Family: Alcedinidae, Kingfishers view all from this family
Description ADULT MALE Has blue-gray back, upper wings, and tail, wings in particular are adorned with small white spots. Head, which has shaggy crest, is also blue-gray (but note white spot in front of eye); separated from blue-gray breast band by broad, white collar. Underparts are otherwise white. In flight, note contrast between white coverts and dark flight feathers on underwing, and white wing patch at base of outer flight feathers on upper wing. ADULT FEMALE Similar, but note the prominent orange-red band on belly, extending along flanks at base of wing, most obvious in flight. JUVENILE Similar to respective sex adult, but with reddish mottling on otherwise blue breast band.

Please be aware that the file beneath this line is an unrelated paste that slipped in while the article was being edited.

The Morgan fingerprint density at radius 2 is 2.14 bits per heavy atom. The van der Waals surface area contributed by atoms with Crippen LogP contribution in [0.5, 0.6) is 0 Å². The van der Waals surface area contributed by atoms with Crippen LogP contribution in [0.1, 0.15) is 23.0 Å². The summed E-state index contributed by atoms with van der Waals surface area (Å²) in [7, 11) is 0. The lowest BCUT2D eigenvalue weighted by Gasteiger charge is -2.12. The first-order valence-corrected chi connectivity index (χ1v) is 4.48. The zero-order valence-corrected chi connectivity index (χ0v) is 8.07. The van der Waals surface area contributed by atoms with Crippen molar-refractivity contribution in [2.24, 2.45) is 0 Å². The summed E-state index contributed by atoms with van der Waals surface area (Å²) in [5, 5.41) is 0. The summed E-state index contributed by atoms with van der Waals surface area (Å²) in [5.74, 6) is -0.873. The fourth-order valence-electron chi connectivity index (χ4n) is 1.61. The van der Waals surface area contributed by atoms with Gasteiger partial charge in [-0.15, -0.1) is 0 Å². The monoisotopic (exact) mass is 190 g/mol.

Dimensions Length: 13" (33 cm)
Habitat Widespread and generally common close to clear, fish-rich waters, typically rivers and lakes in summer, but also estuaries in winter. Present year-round in southern parts, but northern birds are migratory summer visitors.
Observation Tips Easy to find because it perches prominently near water. Rattling call often attracts attention.
Range Mid-Atlantic, Plains, Florida, Rocky Mountains, Great Lakes, Northwest, Eastern Canada, California, Texas, Western Canada, Southeast, New England, Alaska, Southwest
Voice Typical call is a distinctive, loud, harsh rattle.
Discussion North America's only widespread kingfisher. Typically feeds by diving for fish from perch overlooking water. Alert to danger, and seldom tolerant of close human approaches. Nests in riverbank burrows. Sexes are dissimilar.